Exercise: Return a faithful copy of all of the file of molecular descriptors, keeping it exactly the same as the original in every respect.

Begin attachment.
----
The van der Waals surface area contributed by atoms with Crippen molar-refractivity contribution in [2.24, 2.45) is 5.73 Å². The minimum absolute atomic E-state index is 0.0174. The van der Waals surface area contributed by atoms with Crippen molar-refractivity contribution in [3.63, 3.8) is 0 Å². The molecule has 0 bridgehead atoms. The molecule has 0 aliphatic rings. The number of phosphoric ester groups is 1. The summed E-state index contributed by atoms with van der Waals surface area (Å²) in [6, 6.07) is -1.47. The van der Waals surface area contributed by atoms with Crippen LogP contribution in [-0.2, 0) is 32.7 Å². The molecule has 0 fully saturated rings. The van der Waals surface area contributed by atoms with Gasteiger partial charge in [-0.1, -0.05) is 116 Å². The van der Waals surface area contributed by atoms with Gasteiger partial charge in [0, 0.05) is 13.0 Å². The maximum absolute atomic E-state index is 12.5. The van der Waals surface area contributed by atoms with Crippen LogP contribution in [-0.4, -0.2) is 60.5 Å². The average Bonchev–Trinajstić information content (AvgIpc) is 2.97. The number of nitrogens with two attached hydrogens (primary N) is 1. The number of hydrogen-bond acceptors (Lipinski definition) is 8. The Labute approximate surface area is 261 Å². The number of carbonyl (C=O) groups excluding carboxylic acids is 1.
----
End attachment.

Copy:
The van der Waals surface area contributed by atoms with Crippen molar-refractivity contribution in [2.24, 2.45) is 5.73 Å². The minimum absolute atomic E-state index is 0.0174. The van der Waals surface area contributed by atoms with Crippen molar-refractivity contribution in [3.63, 3.8) is 0 Å². The molecule has 0 bridgehead atoms. The molecule has 0 aliphatic rings. The number of phosphoric ester groups is 1. The summed E-state index contributed by atoms with van der Waals surface area (Å²) in [6, 6.07) is -1.47. The van der Waals surface area contributed by atoms with Crippen LogP contribution in [-0.2, 0) is 32.7 Å². The molecule has 0 fully saturated rings. The van der Waals surface area contributed by atoms with Gasteiger partial charge in [-0.1, -0.05) is 116 Å². The van der Waals surface area contributed by atoms with Gasteiger partial charge in [0, 0.05) is 13.0 Å². The maximum absolute atomic E-state index is 12.5. The van der Waals surface area contributed by atoms with Crippen LogP contribution in [-0.4, -0.2) is 60.5 Å². The average Bonchev–Trinajstić information content (AvgIpc) is 2.97. The number of nitrogens with two attached hydrogens (primary N) is 1. The number of hydrogen-bond acceptors (Lipinski definition) is 8. The Labute approximate surface area is 261 Å². The number of carbonyl (C=O) groups excluding carboxylic acids is 1.